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Ageing Economics

This week the Productivity Commission released its draft research report ?Economic Implications of an Ageing Australia?. The report targets the year 2044-45 as the peak of this gradual trend with fiscal pressures building across State and Federal spending areas if no changes occur to current practice and policies. The main conclusions from the report are:

* Health care will cost an extra 5.0% of GDP

* Aged care will cost an extra 1.3% of GDP

* Education spending will fall by 1.1% of GDP

* Age pensions and other income support will rise by 1.6% of GDP

These add up to a net extra 6.8% of GDP with health a bigger factor than age pensions. In current dollars this would be $54 billion pa extra and would require an increase of 57% in federal personal income tax.

Whilst most of the talk about ageing is sheeted home to the baby boomers, the Productivity Commission?s report provides a more balanced analysis of the causes. Prime among them is living longer and lower fertility ? trends that have been apparent from demographic data from mid 1970?s onwards.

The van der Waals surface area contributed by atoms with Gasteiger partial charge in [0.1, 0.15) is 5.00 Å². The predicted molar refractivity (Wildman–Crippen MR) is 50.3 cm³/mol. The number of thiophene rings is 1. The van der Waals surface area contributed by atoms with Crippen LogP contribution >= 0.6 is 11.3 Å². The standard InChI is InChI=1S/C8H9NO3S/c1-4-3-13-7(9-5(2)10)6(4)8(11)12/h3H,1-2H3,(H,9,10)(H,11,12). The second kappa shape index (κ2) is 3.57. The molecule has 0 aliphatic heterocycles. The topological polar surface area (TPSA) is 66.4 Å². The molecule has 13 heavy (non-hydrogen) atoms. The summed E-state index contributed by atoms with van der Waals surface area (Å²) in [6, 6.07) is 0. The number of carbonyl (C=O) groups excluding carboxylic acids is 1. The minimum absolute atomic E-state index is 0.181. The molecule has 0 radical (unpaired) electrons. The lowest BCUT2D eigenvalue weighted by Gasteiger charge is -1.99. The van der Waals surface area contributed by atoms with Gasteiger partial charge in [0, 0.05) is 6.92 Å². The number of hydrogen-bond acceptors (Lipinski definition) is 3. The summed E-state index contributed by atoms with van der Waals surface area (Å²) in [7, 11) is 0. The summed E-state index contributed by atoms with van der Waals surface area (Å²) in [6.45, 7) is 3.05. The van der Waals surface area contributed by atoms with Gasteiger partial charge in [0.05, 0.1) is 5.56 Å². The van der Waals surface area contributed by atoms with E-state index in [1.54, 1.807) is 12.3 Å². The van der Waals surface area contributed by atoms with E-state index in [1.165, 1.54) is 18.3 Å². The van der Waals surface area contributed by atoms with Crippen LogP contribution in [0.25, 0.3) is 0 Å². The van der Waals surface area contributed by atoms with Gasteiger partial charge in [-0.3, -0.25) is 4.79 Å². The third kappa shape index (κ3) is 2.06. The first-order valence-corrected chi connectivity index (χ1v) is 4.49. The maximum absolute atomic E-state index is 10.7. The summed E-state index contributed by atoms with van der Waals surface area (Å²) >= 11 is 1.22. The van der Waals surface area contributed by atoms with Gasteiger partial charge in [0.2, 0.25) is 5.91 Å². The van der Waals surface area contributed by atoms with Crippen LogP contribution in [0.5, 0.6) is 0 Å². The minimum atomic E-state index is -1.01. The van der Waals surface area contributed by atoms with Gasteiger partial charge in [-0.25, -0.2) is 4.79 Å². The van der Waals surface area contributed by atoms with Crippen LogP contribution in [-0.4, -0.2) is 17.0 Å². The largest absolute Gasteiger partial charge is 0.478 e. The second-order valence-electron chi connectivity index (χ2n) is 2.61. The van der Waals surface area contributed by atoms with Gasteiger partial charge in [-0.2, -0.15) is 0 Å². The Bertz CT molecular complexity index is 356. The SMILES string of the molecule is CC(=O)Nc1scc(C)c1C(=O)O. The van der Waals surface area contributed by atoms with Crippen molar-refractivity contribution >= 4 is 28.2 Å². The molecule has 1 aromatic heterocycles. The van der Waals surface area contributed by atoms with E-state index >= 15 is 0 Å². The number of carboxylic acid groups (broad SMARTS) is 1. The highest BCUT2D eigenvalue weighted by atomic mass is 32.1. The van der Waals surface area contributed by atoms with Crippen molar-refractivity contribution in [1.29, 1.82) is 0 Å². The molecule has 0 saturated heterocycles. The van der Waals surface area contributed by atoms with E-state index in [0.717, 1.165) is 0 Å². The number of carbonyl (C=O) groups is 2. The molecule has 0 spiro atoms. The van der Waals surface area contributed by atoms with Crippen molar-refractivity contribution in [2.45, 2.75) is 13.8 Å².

This report follows the ?Intergenerational Report? released 14 May 2002 by the federal government and also focusing on economic effects of ageing. There have been no specific policy responses from federal or state governments to these trends. The Federal Treasurer has spoken of the need for greater workforce participation, control of escalation of health spending and encouraging people to work longer with extra income support if this is part-time, from drawing on their superannuation before retirement. This latter suggestion sounds like drinking all the water on day 1 in the life raft hoping the QE2 will be pick you up on day 2!

The Productivity Commission concludes the most promising policy avenues are reforms to promote productivity and to enhance the cost-effectiveness of health care. The Productivity Commission is open for comments on the draft report prior to completing their final report in May 2005. The report and details of where submissions should be sent to, can be found at http://www.pc.gov.au/study/ageing/draftreport/index.html

Posted Sunday, 28 November 2004

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